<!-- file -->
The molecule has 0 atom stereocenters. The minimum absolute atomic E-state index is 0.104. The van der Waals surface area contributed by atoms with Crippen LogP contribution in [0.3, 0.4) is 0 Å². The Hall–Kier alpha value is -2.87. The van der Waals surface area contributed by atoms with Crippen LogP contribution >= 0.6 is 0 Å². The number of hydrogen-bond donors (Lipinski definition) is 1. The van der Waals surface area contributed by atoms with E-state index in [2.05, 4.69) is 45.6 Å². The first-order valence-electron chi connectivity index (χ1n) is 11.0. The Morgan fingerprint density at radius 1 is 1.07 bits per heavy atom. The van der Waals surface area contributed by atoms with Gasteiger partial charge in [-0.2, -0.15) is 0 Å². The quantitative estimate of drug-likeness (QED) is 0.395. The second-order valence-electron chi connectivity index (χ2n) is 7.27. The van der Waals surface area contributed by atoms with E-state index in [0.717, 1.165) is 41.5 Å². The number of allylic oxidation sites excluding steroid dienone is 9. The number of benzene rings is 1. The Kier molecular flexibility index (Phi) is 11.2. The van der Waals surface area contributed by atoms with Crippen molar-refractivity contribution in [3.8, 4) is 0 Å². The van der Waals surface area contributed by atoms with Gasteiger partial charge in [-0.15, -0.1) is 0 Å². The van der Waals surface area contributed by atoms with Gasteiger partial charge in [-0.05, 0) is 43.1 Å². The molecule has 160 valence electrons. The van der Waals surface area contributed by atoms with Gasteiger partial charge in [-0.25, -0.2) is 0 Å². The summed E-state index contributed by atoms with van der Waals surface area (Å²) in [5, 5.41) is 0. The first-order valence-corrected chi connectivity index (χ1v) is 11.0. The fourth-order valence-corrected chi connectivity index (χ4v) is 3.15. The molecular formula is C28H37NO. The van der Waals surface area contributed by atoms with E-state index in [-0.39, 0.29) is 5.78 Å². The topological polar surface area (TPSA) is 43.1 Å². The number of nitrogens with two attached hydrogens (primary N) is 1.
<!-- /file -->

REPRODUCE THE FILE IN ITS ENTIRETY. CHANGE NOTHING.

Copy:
The molecule has 0 atom stereocenters. The minimum absolute atomic E-state index is 0.104. The van der Waals surface area contributed by atoms with Crippen LogP contribution in [0.3, 0.4) is 0 Å². The Hall–Kier alpha value is -2.87. The van der Waals surface area contributed by atoms with Crippen LogP contribution >= 0.6 is 0 Å². The number of hydrogen-bond donors (Lipinski definition) is 1. The van der Waals surface area contributed by atoms with E-state index in [2.05, 4.69) is 45.6 Å². The first-order valence-electron chi connectivity index (χ1n) is 11.0. The Morgan fingerprint density at radius 1 is 1.07 bits per heavy atom. The van der Waals surface area contributed by atoms with Gasteiger partial charge in [-0.2, -0.15) is 0 Å². The quantitative estimate of drug-likeness (QED) is 0.395. The second-order valence-electron chi connectivity index (χ2n) is 7.27. The van der Waals surface area contributed by atoms with E-state index in [0.717, 1.165) is 41.5 Å². The number of allylic oxidation sites excluding steroid dienone is 9. The number of benzene rings is 1. The Kier molecular flexibility index (Phi) is 11.2. The van der Waals surface area contributed by atoms with Crippen molar-refractivity contribution in [3.8, 4) is 0 Å². The van der Waals surface area contributed by atoms with Gasteiger partial charge in [-0.15, -0.1) is 0 Å². The van der Waals surface area contributed by atoms with Gasteiger partial charge in [-0.05, 0) is 43.1 Å². The molecule has 160 valence electrons. The van der Waals surface area contributed by atoms with Gasteiger partial charge in [-0.25, -0.2) is 0 Å². The summed E-state index contributed by atoms with van der Waals surface area (Å²) in [5, 5.41) is 0. The first-order valence-corrected chi connectivity index (χ1v) is 11.0. The fourth-order valence-corrected chi connectivity index (χ4v) is 3.15. The molecular formula is C28H37NO. The van der Waals surface area contributed by atoms with E-state index in [-0.39, 0.29) is 5.78 Å². The topological polar surface area (TPSA) is 43.1 Å². The number of nitrogens with two attached hydrogens (primary N) is 1.